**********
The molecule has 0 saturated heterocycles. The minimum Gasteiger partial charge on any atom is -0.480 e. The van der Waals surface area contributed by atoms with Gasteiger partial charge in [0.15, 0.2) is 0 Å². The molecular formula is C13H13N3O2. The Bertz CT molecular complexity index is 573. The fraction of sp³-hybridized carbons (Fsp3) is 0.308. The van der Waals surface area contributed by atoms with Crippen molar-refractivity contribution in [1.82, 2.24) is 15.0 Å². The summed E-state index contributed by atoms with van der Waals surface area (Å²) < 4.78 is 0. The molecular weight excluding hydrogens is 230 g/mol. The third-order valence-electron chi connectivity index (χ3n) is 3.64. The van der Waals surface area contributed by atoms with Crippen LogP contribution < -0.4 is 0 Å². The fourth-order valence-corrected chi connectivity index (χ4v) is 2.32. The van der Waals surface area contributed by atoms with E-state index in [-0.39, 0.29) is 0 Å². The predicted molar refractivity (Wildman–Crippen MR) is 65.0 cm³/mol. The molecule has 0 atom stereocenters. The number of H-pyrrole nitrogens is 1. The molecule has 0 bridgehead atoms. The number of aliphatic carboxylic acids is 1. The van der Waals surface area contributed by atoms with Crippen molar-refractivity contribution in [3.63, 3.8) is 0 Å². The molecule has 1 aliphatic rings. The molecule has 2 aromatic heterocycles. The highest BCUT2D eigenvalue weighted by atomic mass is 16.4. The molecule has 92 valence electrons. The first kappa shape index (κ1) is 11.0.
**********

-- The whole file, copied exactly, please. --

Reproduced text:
The molecule has 0 saturated heterocycles. The minimum Gasteiger partial charge on any atom is -0.480 e. The van der Waals surface area contributed by atoms with Gasteiger partial charge in [0.15, 0.2) is 0 Å². The molecular formula is C13H13N3O2. The Bertz CT molecular complexity index is 573. The fraction of sp³-hybridized carbons (Fsp3) is 0.308. The van der Waals surface area contributed by atoms with Crippen molar-refractivity contribution in [1.82, 2.24) is 15.0 Å². The summed E-state index contributed by atoms with van der Waals surface area (Å²) < 4.78 is 0. The molecular weight excluding hydrogens is 230 g/mol. The third-order valence-electron chi connectivity index (χ3n) is 3.64. The van der Waals surface area contributed by atoms with Crippen LogP contribution < -0.4 is 0 Å². The fourth-order valence-corrected chi connectivity index (χ4v) is 2.32. The van der Waals surface area contributed by atoms with E-state index in [-0.39, 0.29) is 0 Å². The predicted molar refractivity (Wildman–Crippen MR) is 65.0 cm³/mol. The molecule has 0 atom stereocenters. The number of H-pyrrole nitrogens is 1. The molecule has 0 bridgehead atoms. The number of aliphatic carboxylic acids is 1. The van der Waals surface area contributed by atoms with Crippen molar-refractivity contribution in [3.63, 3.8) is 0 Å². The molecule has 1 aliphatic rings. The molecule has 2 aromatic heterocycles. The highest BCUT2D eigenvalue weighted by atomic mass is 16.4. The molecule has 92 valence electrons. The first kappa shape index (κ1) is 11.0.